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Chapter 5
Wednesday, March 24

At exactly six o'clock, my husband walks in the door, smiling and apologetic. Somehow, after a full day at the office, Mitchell still manages to look close to perfect. Suit unwrinkled, every hair in place, devastatingly handsome.
“Sorry I missed your calls, sweetheart,” Mitchell says, arching his brow. He closes the door and loosens his tie. “Can you believe my cell was in my briefcase? The ER folks finally called the office.”
When Mitchell strides over and takes me in his arms, I melt. His hands find the small of my back and pull me close. My fingers trace his muscled back
“Hey stranger,” I murmur and kiss his lips. He smells delicious and earthy. “Dinner’s almost ready.”
Mitchell turns to examine Jack’s bandaged chin. “Hey, big guy, let me look at that war wound.” My husband draws his head back in mock horror. We all laugh.
I gaze at the two of them. Jack is, without a doubt, Mitchell’s mirror image: coal-black hair, same strong jaw, eyes deep and dark as the night sky.
Mitchell crosses his arms. “No more superhero stuff, you hear me?” he says. “Save it for the game tomorrow. Gotta win, right?”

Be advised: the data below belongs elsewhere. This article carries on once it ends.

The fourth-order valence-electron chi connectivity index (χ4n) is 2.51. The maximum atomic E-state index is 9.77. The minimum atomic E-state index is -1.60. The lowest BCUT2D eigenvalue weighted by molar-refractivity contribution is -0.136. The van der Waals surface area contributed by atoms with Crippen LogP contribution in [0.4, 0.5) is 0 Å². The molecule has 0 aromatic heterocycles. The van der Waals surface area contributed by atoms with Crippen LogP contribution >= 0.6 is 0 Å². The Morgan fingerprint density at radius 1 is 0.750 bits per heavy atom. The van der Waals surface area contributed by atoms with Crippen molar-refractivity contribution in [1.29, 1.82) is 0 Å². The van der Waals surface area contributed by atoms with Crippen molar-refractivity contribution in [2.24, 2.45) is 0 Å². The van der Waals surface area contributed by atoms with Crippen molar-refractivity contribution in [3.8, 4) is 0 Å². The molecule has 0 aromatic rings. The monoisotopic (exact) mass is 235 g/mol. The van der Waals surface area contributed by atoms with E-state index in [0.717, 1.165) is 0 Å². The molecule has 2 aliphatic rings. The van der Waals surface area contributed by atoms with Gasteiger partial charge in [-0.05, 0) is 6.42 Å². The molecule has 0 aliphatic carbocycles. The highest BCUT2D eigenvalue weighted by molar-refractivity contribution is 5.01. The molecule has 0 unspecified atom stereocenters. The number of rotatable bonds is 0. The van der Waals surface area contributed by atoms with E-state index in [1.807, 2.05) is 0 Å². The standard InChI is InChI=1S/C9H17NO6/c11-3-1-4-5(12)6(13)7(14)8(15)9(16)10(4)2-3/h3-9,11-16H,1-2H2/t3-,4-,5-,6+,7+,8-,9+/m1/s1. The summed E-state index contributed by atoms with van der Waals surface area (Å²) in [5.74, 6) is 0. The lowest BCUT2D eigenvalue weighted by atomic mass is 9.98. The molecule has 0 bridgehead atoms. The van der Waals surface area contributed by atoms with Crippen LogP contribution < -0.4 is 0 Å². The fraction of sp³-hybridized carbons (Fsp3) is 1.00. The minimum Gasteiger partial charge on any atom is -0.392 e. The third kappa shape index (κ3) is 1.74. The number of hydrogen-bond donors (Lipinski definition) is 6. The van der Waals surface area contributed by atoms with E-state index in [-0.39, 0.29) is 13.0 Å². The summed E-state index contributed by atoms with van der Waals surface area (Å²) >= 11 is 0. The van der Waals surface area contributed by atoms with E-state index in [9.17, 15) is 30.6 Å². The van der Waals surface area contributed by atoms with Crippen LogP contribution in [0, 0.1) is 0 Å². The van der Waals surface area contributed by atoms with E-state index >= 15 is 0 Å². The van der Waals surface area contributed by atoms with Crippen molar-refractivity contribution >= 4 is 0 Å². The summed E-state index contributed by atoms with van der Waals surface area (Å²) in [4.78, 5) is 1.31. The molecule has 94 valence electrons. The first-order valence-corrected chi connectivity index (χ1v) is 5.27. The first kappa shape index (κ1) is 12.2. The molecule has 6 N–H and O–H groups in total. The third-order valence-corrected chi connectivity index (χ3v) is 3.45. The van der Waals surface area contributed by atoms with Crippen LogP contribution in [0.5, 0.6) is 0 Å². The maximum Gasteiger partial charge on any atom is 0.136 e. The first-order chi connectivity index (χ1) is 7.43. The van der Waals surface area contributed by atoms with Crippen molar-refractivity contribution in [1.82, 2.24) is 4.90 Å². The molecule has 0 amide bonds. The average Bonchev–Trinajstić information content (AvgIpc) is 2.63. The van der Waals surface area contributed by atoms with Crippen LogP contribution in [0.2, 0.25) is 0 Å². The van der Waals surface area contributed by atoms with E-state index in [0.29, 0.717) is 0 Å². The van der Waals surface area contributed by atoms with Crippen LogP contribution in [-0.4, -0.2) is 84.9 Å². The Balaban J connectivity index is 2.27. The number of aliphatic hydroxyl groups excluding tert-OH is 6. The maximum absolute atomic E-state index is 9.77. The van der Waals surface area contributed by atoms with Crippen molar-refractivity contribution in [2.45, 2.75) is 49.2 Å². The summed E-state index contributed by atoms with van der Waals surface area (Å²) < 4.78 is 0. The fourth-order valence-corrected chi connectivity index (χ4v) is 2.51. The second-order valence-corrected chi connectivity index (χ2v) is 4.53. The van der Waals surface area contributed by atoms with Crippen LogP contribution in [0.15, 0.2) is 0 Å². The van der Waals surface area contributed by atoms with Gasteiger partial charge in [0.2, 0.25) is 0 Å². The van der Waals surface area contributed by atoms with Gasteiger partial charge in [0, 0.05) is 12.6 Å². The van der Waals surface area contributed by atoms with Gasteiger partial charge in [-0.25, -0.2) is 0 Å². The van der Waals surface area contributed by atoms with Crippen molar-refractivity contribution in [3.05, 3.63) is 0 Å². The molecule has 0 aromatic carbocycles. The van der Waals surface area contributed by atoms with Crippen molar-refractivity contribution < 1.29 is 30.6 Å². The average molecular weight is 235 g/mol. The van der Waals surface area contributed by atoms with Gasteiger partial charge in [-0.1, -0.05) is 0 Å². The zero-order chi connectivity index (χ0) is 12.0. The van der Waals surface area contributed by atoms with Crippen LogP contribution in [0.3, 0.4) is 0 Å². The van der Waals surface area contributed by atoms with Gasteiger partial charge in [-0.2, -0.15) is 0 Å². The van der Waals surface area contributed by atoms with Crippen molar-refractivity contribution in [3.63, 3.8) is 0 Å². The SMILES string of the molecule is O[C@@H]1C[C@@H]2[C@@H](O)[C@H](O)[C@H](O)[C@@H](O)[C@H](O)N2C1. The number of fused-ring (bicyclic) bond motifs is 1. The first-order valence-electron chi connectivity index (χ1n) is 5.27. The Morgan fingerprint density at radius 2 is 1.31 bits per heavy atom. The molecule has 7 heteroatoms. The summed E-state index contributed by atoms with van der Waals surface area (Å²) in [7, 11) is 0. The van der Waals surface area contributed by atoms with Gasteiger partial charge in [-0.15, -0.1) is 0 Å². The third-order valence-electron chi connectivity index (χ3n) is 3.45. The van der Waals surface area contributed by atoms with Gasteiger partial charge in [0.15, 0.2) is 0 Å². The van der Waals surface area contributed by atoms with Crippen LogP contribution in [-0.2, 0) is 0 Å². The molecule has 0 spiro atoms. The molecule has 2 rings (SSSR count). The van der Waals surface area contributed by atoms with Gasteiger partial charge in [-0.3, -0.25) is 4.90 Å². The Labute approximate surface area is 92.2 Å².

“Yes sir,” Jack grins and grabs an oatmeal raisin cookie off the cooling rack.
Mitchell bends down and tugs a lock of Sam’s hair. The baby babbles in delight, then utters a confused cry as his father abruptly turns his back and walks away.
I grip the counter, blinking after my husband.
Next to my feet, Sam whimpers, a sure sign he’s about to launch into a full-out melt down unless I intervene.
I squat down, pick up Sam, and smile brightly before I press him to my chest. “It’s okay, love,” I murmur as I nuzzle his soft skin. Sam settles down as I rock him back and forth.
When I look up, Mitchell’s watching me, forehead creased. When our eyes meet, he grins and resumes a jovial tone. “So an exciting day all around,” he teases.
My stomach knots, but I fight the anxiety. We need a nice, quiet evening.
“A little too much excitement,” I say, adjusting Sam onto my hip so that I can pour the sweet tea. “Frantic phone calls and an ER visit aren’t my idea of fun.” I set the salad on the table and wink at Jack. “No more of those, young man.”
Jack smiles through a mouthful of cookie.
“This kid’s been full speed since the day he could walk,” Mitchell says. “We’ve always been rough and tumble, haven’t we, son?” He grins at Jack. “When I helped coach peewee soccer, you were a terror on the field. Those were some good times!”
I slide Sam into his highchair, then glance at Jack, who’s not saying a word. He’s staring off into space, chewing the last bite.